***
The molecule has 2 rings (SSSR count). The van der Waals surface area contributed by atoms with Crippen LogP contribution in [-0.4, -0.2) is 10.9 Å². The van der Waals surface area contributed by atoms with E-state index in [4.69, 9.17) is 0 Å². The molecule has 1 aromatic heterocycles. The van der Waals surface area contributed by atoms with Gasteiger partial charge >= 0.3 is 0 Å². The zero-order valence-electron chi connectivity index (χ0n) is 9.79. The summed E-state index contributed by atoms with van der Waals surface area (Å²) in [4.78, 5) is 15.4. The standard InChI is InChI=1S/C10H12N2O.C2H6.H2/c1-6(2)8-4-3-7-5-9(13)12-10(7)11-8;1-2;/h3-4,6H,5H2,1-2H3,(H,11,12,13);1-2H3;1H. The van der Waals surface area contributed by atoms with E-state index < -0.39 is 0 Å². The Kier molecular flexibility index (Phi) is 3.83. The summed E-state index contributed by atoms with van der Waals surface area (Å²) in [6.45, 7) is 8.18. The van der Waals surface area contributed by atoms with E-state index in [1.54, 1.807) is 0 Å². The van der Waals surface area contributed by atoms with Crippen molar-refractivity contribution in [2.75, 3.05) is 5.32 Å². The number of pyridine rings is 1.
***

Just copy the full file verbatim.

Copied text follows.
The molecule has 2 rings (SSSR count). The van der Waals surface area contributed by atoms with Crippen LogP contribution in [-0.4, -0.2) is 10.9 Å². The van der Waals surface area contributed by atoms with E-state index in [4.69, 9.17) is 0 Å². The molecule has 1 aromatic heterocycles. The van der Waals surface area contributed by atoms with Gasteiger partial charge >= 0.3 is 0 Å². The zero-order valence-electron chi connectivity index (χ0n) is 9.79. The summed E-state index contributed by atoms with van der Waals surface area (Å²) in [4.78, 5) is 15.4. The standard InChI is InChI=1S/C10H12N2O.C2H6.H2/c1-6(2)8-4-3-7-5-9(13)12-10(7)11-8;1-2;/h3-4,6H,5H2,1-2H3,(H,11,12,13);1-2H3;1H. The van der Waals surface area contributed by atoms with E-state index < -0.39 is 0 Å². The Kier molecular flexibility index (Phi) is 3.83. The summed E-state index contributed by atoms with van der Waals surface area (Å²) in [6.45, 7) is 8.18. The van der Waals surface area contributed by atoms with E-state index in [1.54, 1.807) is 0 Å². The van der Waals surface area contributed by atoms with Crippen molar-refractivity contribution in [2.75, 3.05) is 5.32 Å². The number of pyridine rings is 1.